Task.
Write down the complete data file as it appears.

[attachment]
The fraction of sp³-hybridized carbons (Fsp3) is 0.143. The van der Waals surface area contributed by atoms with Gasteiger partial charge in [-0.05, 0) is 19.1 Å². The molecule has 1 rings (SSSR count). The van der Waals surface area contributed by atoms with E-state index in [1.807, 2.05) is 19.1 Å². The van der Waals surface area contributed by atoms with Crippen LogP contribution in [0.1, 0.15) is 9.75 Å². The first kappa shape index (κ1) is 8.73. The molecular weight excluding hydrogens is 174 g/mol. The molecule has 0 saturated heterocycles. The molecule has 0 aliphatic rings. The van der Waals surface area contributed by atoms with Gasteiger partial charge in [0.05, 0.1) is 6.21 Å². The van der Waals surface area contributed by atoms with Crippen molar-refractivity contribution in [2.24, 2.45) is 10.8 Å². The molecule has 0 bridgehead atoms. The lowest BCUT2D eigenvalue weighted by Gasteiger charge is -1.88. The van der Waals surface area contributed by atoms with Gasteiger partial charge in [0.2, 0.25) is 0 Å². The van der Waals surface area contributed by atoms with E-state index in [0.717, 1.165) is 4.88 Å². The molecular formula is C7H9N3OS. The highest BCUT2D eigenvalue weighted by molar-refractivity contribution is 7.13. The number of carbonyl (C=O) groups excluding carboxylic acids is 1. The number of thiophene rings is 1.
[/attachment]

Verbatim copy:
The fraction of sp³-hybridized carbons (Fsp3) is 0.143. The van der Waals surface area contributed by atoms with Gasteiger partial charge in [-0.05, 0) is 19.1 Å². The molecule has 1 rings (SSSR count). The van der Waals surface area contributed by atoms with E-state index in [1.807, 2.05) is 19.1 Å². The van der Waals surface area contributed by atoms with Crippen LogP contribution in [0.1, 0.15) is 9.75 Å². The first kappa shape index (κ1) is 8.73. The molecular weight excluding hydrogens is 174 g/mol. The molecule has 0 saturated heterocycles. The molecule has 0 aliphatic rings. The van der Waals surface area contributed by atoms with Gasteiger partial charge in [0.05, 0.1) is 6.21 Å². The van der Waals surface area contributed by atoms with Crippen molar-refractivity contribution in [2.24, 2.45) is 10.8 Å². The molecule has 0 bridgehead atoms. The lowest BCUT2D eigenvalue weighted by Gasteiger charge is -1.88. The van der Waals surface area contributed by atoms with Gasteiger partial charge in [0.2, 0.25) is 0 Å². The van der Waals surface area contributed by atoms with E-state index in [0.717, 1.165) is 4.88 Å². The molecular formula is C7H9N3OS. The highest BCUT2D eigenvalue weighted by molar-refractivity contribution is 7.13. The number of carbonyl (C=O) groups excluding carboxylic acids is 1. The number of thiophene rings is 1.